IT’S NOT THE CAMERA…IT’S YOU.
(a republication from the original post from November 1, 2009 – as it is as relevant today as it was then)
This topic has been beaten to death over the years, but with the prevalence of GAS (gear acquisition syndrome) and LBA (lens buying addiction), I feel it necessary to refresh this concept once again. Let’s skip straight to the bottom line, after that I’ll explain a little more.
The photographer creates the image by capturing the moment with a chosen tool (photography gear). The camera cannot do anything on its own. Give a good photographer a mediocre camera and he’ll create a great image. Give a sub-par picture taker a professional level DSLR and high end glass and they’ll end up with uninspired run of the mill snap shots…no better or worse than their 5 year old point and shoot model. Know thy tools and skills.
Why is this? For the same reason you could place the world’s finest violin in my hands and it would still sound just as bad as if I were on a cheap beginner’s model. The violin makes no difference. So why is it different with cameras? Simply because they have become so automated that a novice can create nice images without much effort or forethought as to the creation of the image. But that’s as far as technology can take it. It cannot replace the artistic vision of a photographer anymore than it can replace the artistry of a professional musician.
I’ll be the first to admit, I can be a bit of a gear head when it comes to cameras and lenses. It takes a conscious effort to remind myself that it’s not the camera, rather it’s me creating the image. I was reminded of this fact while browsing some of my old images. Take a look at the image below and ask yourself what camera was this taken with? How many megapixels does it have? What kind of lens was used (kit, prosumer or professional), what filters were used, was it an HDR images? Hint, this image has been printed numerous times at various poster sizes, the best print size turned out to be 16×24”.
Here are several 100% crops of the above image
1) Canon 20D (8MP), Canon 17-40 f/4 L
2) Nikon D50 (6MP), Sigma 18-125 f/3.5-5.6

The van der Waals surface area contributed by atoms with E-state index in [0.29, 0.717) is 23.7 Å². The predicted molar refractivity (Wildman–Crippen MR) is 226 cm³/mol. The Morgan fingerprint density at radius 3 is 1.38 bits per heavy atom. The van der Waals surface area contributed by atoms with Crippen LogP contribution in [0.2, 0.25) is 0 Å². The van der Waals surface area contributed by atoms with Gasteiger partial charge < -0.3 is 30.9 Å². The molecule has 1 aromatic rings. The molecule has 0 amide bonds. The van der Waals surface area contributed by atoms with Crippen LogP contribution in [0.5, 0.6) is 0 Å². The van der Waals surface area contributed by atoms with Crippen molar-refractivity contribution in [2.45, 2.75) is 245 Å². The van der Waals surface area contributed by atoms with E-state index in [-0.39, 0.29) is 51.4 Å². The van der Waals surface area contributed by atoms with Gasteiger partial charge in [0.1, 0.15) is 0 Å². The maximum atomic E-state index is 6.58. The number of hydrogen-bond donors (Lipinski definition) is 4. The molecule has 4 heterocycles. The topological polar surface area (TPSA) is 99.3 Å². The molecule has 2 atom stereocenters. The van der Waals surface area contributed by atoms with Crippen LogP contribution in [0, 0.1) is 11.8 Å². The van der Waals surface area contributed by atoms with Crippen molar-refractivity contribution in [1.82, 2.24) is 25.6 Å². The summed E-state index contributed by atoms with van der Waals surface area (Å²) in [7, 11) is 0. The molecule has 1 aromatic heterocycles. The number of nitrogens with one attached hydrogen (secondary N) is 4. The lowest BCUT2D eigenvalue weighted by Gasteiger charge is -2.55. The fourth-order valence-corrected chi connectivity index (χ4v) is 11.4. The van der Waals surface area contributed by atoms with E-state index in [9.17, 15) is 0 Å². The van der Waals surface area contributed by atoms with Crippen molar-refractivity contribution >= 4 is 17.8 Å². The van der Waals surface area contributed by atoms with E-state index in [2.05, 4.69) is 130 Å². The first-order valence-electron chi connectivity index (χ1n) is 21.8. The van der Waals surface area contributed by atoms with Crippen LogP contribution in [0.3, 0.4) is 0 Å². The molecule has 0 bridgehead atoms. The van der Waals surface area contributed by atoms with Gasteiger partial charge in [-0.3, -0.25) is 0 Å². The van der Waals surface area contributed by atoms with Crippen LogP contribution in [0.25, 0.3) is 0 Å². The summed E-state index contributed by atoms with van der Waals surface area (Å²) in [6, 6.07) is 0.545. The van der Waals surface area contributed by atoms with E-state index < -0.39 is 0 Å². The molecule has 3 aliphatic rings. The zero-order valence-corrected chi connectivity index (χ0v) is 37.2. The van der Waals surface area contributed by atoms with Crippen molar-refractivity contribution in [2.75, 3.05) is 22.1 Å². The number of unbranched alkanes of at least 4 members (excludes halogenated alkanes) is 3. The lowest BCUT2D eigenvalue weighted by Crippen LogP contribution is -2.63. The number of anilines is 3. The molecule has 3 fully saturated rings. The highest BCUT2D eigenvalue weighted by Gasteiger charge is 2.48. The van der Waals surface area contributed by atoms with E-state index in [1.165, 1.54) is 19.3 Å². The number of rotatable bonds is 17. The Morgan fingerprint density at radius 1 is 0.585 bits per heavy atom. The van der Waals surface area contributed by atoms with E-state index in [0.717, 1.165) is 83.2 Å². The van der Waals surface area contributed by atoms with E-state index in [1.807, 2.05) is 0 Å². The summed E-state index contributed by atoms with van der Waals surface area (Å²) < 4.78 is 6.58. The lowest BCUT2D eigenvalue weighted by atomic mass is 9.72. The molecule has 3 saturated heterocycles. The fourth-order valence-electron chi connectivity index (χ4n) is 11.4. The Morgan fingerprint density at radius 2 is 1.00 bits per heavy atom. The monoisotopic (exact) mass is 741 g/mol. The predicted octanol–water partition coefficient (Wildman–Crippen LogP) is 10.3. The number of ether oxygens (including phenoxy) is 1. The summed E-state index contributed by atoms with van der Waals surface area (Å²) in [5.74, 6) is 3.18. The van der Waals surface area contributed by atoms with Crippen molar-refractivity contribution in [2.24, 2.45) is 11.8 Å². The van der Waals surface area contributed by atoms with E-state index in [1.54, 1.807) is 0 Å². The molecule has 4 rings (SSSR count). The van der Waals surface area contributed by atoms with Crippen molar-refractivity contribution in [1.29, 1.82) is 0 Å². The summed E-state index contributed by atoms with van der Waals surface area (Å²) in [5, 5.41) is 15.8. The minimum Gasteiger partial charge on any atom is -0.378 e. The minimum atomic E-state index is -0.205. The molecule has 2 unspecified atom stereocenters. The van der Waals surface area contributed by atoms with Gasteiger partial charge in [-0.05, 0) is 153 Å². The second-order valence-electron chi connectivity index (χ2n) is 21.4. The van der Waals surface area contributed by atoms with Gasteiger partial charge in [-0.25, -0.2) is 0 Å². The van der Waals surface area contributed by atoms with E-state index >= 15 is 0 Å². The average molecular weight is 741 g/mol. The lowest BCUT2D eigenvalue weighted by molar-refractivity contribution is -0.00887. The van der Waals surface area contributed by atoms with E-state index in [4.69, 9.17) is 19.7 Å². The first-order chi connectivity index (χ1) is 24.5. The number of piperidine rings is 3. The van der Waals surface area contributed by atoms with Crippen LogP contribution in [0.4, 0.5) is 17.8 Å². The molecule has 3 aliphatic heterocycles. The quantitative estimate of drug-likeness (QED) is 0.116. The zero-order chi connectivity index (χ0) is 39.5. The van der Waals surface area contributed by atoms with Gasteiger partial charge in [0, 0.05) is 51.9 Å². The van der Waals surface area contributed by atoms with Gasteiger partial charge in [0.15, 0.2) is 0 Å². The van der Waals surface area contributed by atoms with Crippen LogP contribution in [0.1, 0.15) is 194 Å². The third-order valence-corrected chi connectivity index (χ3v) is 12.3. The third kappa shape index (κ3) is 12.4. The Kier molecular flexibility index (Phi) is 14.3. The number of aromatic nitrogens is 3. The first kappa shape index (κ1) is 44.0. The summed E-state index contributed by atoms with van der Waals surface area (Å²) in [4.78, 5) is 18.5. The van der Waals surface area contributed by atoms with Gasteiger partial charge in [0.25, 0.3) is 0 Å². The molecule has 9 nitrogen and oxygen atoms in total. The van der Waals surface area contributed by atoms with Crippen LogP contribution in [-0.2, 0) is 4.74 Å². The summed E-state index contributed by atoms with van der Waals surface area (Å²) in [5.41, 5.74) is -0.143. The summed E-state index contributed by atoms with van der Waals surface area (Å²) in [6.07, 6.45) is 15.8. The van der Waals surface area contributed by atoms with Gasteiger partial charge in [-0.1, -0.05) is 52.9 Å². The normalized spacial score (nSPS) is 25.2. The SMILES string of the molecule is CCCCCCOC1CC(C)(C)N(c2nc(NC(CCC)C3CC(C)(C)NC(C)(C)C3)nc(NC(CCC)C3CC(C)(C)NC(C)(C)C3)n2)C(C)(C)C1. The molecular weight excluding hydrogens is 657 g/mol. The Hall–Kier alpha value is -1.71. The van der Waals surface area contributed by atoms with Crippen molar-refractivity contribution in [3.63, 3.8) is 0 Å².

3) Olympus E-3 (10MP), Zuiko 14-54 f/2.8-3.5
4) Canon D30 (3.3MP), Sigma 28-135 f/3.5-5.6
5) Nikon D40 (6MP), Nikkor 18-55 f/2.5-5.6
The answer? This was taken with the 3.3MP camera, a Canon D30 on 1/3/2003. No filters and no HDR processing. The only processing was in Aperture with some level and light sharpening. Here is the EXIF as taken from Apple’s Aperture.
Not only was that taken with a 3.3MP DSLR, but it was taken with a really cheap budget lens. That Sigma 28-135 f/3.5-5.6 retailed for about $135 new. What doest this “prove”? For one, you don’t need the latest and greatest to capture a great image. Sometimes budget glass can actually get the job done. Oh, and pixels don’t really matter – as long as they are “good” pixels.
The next time you feel the need to drop $3,000 or more on a full framed DSLR body and $1000 to capture an image like this on vacation – check your gear ego at the door. The scary thing is that this image could have just as easily been created on my point and shoot Canon G9.
Are there times when higher end gear is justified for an causal shooter or enthusiast photographer? Sure, of course there are times that a point and shoot or a 7 year old DSLR just won’t cut it. Just remember that they are tools and you choose your tools based on the job to do and the way you want to do it – and you don’t have to break the bank.
The next time you read a press release about latest and greatest DSLR or super fast lens, just stop for a minute and think if you really NEED the new _____________. My guess is you don’t need it, you just want it. After that, go ask your bank account how it feels about the new gear. The key is finding that happy median for each of us. That sweet spot where we aren’t over our heads but not held back by the gear. That point will be different for each of us. Now go out and shoot!